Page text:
Dairy prices ended their recent slide in last night’s GlobalDairyTrade auction, with the price index lifting 2.7%.
Although now sitting on $6.70/kgMS for the 2019-20 season, he is among several economists predicting over $7/kgMS if current prices and currency levels are maintained.
The flat result last week was close to expectations, but it was the 11th consecutive increase for a cumulative gain of 28.3% since November’s low, Steel told Dairy News.
Prices continue to hover around the top of their range since 2014.
“Combined with a weaker NZD, this will maintain market optimism for next season’s milk price,” he says.
“The number of unsatisfied bidders was high. This probably reflects low volumes (lowest at an auction in six years) more than it does strong demand. Volumes are typically low at this time of year but are especially so at present with a weak finish to the NZ season. At this point, buyers seem reluctant to bid prices materially higher.”
Steel says milk fat prices were stronger than expected, with butter steady despite a large increase in volume compared to previous forecasts. AMF prices rose 1.4%. This speaks to strong milk fat demand. Milk powder prices were mixed with skim milk up 2.8%, while whole milk (WMP) eased 0.5%.
“WMP powder prices sit at US$3249/t. This remains well above the RBNZ’s medium term view of $3000/t.”
Steel says none of this materially alters milk price calculations.
“So we are left with our prior view of $6.50/kgMS for the 2018-19 season (top half of Fonterra’s $6.30 to $6.60 range),” he says.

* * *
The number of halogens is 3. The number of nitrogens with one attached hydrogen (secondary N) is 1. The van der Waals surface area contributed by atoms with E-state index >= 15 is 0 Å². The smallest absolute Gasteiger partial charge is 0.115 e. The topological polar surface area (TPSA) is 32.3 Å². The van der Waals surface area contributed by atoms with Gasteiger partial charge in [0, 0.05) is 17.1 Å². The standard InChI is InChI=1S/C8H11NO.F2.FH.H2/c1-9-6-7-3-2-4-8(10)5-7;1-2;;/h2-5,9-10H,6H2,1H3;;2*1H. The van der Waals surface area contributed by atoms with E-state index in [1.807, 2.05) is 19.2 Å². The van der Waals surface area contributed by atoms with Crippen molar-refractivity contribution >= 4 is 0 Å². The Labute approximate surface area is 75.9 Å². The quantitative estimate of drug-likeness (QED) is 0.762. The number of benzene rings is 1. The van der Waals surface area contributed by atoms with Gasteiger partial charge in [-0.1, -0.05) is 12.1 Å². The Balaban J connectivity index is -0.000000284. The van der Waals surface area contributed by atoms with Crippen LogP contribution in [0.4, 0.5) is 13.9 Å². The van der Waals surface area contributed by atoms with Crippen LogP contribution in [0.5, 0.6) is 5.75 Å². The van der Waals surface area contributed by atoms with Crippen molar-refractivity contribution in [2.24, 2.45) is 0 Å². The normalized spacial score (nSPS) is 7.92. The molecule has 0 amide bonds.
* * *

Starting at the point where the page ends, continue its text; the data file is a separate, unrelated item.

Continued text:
“For 2019-20 we forecast a milk price of $6.70/kgMS, but the longer prices hold up the more chance there is that this view gets revised higher.
“Equally, there remains enough uncertainty globally to be a little conservative on the price outlook. Our milk price forecast includes a view that international product prices will drift lower (and the NZ dollar remains reasonably steady).
“If prices don’t fall from current levels then the 2019-20 milk price is likely to be higher than we currently forecast. If current prices and currency levels were to persist over the coming season it would equate to a milk price in the mid-$7 area.”
Fonterra is due to provide its first forecast for the 2019-20 season just before the end of May.
WMP continues to disappoint
While the GDT price index continues to track upwards, whole milk powder (WMP) continues to disappoint, says ANZ agricultural economist Susan Kilsby.
The WMP Price Index softened 0.5%, its third consecutive fall, she says.
“However volumes traded at this time of the season are low. Prices remain well supported for the last of the current season’s production but prices in the later delivery periods have eased.
“It is not unusual for weaker pricing to occur when NZ starts to sell its new season production. A lift in export volumes in recent months means most buyers aren’t desperate for product right now hence we aren’t seeing upward pressure on prices.
“Milk production in the US and much of Europe is weaker than normal which will support prices looking forward.”
WMP prices are very similar to where they were at this time last year, and in May 2017.
“Opening milk prices in the past two seasons were $7/kgMS (for the 2018-19 season) and $6.50/kgMS for the 2017-18 season. The weaker NZ dollar should allow Fonterra to deliver an opening milk price above $7 for the new season, although it is most likely we will see them deliver a price range rather than a single figure.”
Kilsby says in Australia competition for milk is hotting up due to falling supply.
“The first opening milk prices for Australia have been released earlier than normal as dairy companies look to lock in supply. Burra Foods has opened at AU$6.40 – 6.70/kgMS which is the highest opening price they have ever announced.”